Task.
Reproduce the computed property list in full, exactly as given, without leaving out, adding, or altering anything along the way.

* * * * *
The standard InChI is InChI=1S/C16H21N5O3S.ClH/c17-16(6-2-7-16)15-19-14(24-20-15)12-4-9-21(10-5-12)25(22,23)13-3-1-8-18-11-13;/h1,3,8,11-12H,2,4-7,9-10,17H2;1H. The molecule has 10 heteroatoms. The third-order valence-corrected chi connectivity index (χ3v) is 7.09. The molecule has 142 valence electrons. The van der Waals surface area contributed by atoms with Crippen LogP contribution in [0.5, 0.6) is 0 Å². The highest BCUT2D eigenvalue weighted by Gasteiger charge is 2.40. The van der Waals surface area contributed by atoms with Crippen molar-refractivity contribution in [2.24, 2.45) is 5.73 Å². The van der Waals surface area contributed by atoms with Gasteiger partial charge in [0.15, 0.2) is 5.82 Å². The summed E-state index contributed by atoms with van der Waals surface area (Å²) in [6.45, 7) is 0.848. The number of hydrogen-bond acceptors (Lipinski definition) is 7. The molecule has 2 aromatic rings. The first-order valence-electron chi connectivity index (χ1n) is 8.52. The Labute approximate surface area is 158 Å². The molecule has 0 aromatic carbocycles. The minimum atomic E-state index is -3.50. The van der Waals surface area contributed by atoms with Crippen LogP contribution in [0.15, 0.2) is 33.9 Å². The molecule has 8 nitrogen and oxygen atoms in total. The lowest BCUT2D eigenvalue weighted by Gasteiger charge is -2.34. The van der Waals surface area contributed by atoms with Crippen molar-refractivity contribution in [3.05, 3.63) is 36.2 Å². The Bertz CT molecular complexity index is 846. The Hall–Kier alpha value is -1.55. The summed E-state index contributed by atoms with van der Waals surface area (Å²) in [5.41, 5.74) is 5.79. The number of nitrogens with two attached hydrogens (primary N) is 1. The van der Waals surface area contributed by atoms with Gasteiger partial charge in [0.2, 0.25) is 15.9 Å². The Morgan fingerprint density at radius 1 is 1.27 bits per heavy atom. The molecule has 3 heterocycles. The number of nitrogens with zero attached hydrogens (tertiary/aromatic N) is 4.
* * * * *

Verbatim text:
The standard InChI is InChI=1S/C16H21N5O3S.ClH/c17-16(6-2-7-16)15-19-14(24-20-15)12-4-9-21(10-5-12)25(22,23)13-3-1-8-18-11-13;/h1,3,8,11-12H,2,4-7,9-10,17H2;1H. The molecule has 10 heteroatoms. The third-order valence-corrected chi connectivity index (χ3v) is 7.09. The molecule has 142 valence electrons. The van der Waals surface area contributed by atoms with Crippen LogP contribution in [0.5, 0.6) is 0 Å². The highest BCUT2D eigenvalue weighted by Gasteiger charge is 2.40. The van der Waals surface area contributed by atoms with Crippen molar-refractivity contribution in [2.24, 2.45) is 5.73 Å². The van der Waals surface area contributed by atoms with Gasteiger partial charge in [0.15, 0.2) is 5.82 Å². The summed E-state index contributed by atoms with van der Waals surface area (Å²) in [6.45, 7) is 0.848. The number of hydrogen-bond acceptors (Lipinski definition) is 7. The molecule has 2 aromatic rings. The first-order valence-electron chi connectivity index (χ1n) is 8.52. The Labute approximate surface area is 158 Å². The molecule has 0 aromatic carbocycles. The minimum atomic E-state index is -3.50. The van der Waals surface area contributed by atoms with Crippen LogP contribution in [0.15, 0.2) is 33.9 Å². The molecule has 8 nitrogen and oxygen atoms in total. The lowest BCUT2D eigenvalue weighted by Gasteiger charge is -2.34. The van der Waals surface area contributed by atoms with Crippen molar-refractivity contribution in [3.05, 3.63) is 36.2 Å². The Bertz CT molecular complexity index is 846. The Hall–Kier alpha value is -1.55. The summed E-state index contributed by atoms with van der Waals surface area (Å²) in [5.41, 5.74) is 5.79. The number of nitrogens with two attached hydrogens (primary N) is 1. The van der Waals surface area contributed by atoms with Gasteiger partial charge in [0.2, 0.25) is 15.9 Å². The Morgan fingerprint density at radius 1 is 1.27 bits per heavy atom. The molecule has 3 heterocycles. The number of nitrogens with zero attached hydrogens (tertiary/aromatic N) is 4.